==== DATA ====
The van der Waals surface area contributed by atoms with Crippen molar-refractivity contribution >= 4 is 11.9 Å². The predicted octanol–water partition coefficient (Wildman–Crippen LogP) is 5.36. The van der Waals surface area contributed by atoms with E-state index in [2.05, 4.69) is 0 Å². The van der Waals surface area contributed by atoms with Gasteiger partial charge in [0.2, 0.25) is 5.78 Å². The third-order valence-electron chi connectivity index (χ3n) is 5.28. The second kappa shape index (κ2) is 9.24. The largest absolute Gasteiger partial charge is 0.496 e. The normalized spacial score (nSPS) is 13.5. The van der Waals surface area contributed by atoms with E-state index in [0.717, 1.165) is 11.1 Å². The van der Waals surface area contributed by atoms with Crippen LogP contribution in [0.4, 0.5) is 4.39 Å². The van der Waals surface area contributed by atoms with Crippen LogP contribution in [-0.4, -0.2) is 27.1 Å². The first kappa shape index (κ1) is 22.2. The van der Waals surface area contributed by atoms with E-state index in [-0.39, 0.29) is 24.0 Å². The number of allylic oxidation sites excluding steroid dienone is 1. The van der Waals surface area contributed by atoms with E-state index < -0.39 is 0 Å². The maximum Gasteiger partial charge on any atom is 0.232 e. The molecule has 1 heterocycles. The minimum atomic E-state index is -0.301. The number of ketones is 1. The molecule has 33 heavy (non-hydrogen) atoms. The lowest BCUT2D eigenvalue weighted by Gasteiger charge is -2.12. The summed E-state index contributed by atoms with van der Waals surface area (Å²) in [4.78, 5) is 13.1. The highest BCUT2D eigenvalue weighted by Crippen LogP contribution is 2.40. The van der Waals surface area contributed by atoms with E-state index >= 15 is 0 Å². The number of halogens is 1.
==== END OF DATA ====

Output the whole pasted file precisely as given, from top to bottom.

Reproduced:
The van der Waals surface area contributed by atoms with Crippen molar-refractivity contribution >= 4 is 11.9 Å². The predicted octanol–water partition coefficient (Wildman–Crippen LogP) is 5.36. The van der Waals surface area contributed by atoms with E-state index in [2.05, 4.69) is 0 Å². The van der Waals surface area contributed by atoms with Gasteiger partial charge in [0.2, 0.25) is 5.78 Å². The third-order valence-electron chi connectivity index (χ3n) is 5.28. The second kappa shape index (κ2) is 9.24. The largest absolute Gasteiger partial charge is 0.496 e. The normalized spacial score (nSPS) is 13.5. The van der Waals surface area contributed by atoms with E-state index in [0.717, 1.165) is 11.1 Å². The van der Waals surface area contributed by atoms with Crippen LogP contribution in [0.4, 0.5) is 4.39 Å². The van der Waals surface area contributed by atoms with Crippen LogP contribution in [-0.4, -0.2) is 27.1 Å². The first kappa shape index (κ1) is 22.2. The van der Waals surface area contributed by atoms with E-state index in [-0.39, 0.29) is 24.0 Å². The number of allylic oxidation sites excluding steroid dienone is 1. The van der Waals surface area contributed by atoms with E-state index < -0.39 is 0 Å². The maximum Gasteiger partial charge on any atom is 0.232 e. The molecule has 1 heterocycles. The minimum atomic E-state index is -0.301. The number of ketones is 1. The molecule has 33 heavy (non-hydrogen) atoms. The lowest BCUT2D eigenvalue weighted by Gasteiger charge is -2.12. The summed E-state index contributed by atoms with van der Waals surface area (Å²) in [4.78, 5) is 13.1. The highest BCUT2D eigenvalue weighted by Crippen LogP contribution is 2.40. The van der Waals surface area contributed by atoms with E-state index >= 15 is 0 Å². The number of halogens is 1.